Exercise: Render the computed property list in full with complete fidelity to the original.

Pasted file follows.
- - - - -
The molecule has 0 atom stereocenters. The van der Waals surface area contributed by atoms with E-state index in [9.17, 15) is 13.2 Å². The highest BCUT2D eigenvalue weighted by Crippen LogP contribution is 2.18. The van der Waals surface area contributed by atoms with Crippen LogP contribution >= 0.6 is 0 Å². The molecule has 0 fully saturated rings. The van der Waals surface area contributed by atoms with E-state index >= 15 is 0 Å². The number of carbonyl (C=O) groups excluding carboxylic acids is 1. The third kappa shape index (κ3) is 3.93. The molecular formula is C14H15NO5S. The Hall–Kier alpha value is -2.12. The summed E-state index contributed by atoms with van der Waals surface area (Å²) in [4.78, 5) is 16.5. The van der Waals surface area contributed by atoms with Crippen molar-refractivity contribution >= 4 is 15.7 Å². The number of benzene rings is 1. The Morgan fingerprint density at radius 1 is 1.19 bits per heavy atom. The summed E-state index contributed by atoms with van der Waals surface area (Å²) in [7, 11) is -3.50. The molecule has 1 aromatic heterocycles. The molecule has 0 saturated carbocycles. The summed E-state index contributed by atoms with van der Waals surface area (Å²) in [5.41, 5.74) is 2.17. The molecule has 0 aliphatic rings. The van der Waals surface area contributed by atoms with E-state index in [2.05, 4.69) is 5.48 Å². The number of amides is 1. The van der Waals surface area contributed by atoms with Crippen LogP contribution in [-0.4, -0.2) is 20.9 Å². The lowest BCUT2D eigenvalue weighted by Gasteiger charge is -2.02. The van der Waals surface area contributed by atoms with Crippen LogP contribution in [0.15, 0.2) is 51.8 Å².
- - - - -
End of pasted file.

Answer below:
The molecule has 0 atom stereocenters. The van der Waals surface area contributed by atoms with E-state index in [9.17, 15) is 13.2 Å². The highest BCUT2D eigenvalue weighted by Crippen LogP contribution is 2.18. The van der Waals surface area contributed by atoms with Crippen LogP contribution >= 0.6 is 0 Å². The molecule has 0 fully saturated rings. The van der Waals surface area contributed by atoms with E-state index >= 15 is 0 Å². The number of carbonyl (C=O) groups excluding carboxylic acids is 1. The third kappa shape index (κ3) is 3.93. The molecular formula is C14H15NO5S. The Hall–Kier alpha value is -2.12. The summed E-state index contributed by atoms with van der Waals surface area (Å²) in [4.78, 5) is 16.5. The van der Waals surface area contributed by atoms with Crippen molar-refractivity contribution >= 4 is 15.7 Å². The number of benzene rings is 1. The Morgan fingerprint density at radius 1 is 1.19 bits per heavy atom. The summed E-state index contributed by atoms with van der Waals surface area (Å²) in [7, 11) is -3.50. The molecule has 1 aromatic heterocycles. The molecule has 0 saturated carbocycles. The summed E-state index contributed by atoms with van der Waals surface area (Å²) in [5.41, 5.74) is 2.17. The molecule has 0 aliphatic rings. The van der Waals surface area contributed by atoms with E-state index in [2.05, 4.69) is 5.48 Å². The number of amides is 1. The van der Waals surface area contributed by atoms with Crippen LogP contribution in [-0.4, -0.2) is 20.9 Å². The lowest BCUT2D eigenvalue weighted by Gasteiger charge is -2.02. The van der Waals surface area contributed by atoms with Crippen LogP contribution in [0.15, 0.2) is 51.8 Å².